The chef, who joined the Piccadilly hotel to head up the kitchen brigade in 2004, told BigHospitality that The Ritz was continuing to evolve.
“The Ritz Restaurant is in one of its best places in its 106-year-history,” he claimed. “I want our place to be really unique and I believe at this point in time we are. The Ritz has never been better value for money than it is at the moment.”
While describing development as ‘evolutionary not revolutionary,’ Williams said the impression that food at The Ritz was dated or the service stuffy was totally incorrect.
“When we came here I think the kitchen didn’t have a specific direction,” he said. “It was eclectic and focused too much on Mediterranean cuisine.
“I wanted to keep the French cooking style combined with British ingredients and culture and make that stronger and stronger and stronger. 95 per cent of the products we use come directly from this country.”
Les Arts de la Table
Williams’ comments came as he launched another feature to the hotel’s flagship restaurant menu.
Les Arts de la Table, which was introduced last month, is a three-course menu with Champagne which features classic dishes prepared in the main kitchen before being finished at the table where they are presented whole before being expertly served.
Dishes on the £75 per head menu include Bresse chicken demi-deuil which is prepared by placing a chicken inside a pig’s bladder before it is poached in bouillon. The dish is presented at the table where the inflated bladder is opened and discarded before the chicken is carved and served with the sauce and vegetables.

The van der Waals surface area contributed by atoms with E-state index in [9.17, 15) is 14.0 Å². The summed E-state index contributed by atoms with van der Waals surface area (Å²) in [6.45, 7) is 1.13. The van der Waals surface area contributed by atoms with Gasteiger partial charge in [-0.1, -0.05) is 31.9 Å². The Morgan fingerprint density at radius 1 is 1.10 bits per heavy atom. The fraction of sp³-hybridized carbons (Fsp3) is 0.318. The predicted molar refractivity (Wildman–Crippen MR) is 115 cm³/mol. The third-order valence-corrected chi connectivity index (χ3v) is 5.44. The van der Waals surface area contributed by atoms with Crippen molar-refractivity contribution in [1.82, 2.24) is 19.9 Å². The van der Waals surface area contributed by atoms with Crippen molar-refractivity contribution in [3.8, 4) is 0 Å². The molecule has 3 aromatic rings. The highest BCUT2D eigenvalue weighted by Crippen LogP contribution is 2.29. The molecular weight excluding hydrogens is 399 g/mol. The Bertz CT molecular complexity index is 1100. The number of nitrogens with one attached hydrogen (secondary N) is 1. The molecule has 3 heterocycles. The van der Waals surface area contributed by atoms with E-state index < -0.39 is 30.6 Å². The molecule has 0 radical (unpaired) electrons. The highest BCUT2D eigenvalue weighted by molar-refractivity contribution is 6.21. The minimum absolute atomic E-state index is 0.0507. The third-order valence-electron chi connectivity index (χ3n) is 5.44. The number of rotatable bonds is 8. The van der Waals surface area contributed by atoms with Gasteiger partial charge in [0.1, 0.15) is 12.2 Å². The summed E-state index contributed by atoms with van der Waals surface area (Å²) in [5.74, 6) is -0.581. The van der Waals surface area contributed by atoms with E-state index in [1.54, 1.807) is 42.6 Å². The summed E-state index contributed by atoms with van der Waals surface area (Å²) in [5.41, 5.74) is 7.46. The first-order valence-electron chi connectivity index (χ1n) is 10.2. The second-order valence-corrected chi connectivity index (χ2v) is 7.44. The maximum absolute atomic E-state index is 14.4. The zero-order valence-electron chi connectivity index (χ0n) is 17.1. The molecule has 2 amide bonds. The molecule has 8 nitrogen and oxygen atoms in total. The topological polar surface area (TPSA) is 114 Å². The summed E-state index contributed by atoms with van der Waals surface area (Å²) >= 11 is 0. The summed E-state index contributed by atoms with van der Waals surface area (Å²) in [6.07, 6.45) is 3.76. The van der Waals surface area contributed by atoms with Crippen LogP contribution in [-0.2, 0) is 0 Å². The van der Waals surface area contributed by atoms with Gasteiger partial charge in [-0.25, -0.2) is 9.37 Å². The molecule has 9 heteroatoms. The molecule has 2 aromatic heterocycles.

The chef, who also serves as the executive chairman of the Academy of Culinary Arts, said the new menu proved the team at The Ritz were open to trying new ideas.
He revealed he viewed his role as a facilitator of young talent – allowing chefs to develop and harness their skills and techniques.
“As a young man you get exposed to a lot of new flavours, textures and aromas. Then you learn how to cook and develop a recipe and between ages 24-33 you are in the experimental stage, stretching boundaries and putting different ingredients together," he said.
“This is the time when you need someone who guides you and that is what I try to achieve and do now.
“As you advance and stretch boundaries you suddenly learn to tone it down and strip everything back so you have the best taste that you as an individual will get. That becomes a little bit boring to youngsters but the reality is it produces the best food.
“I become the arbitrator, we evolve by people testing things but we keep a lid on it by me tasting it."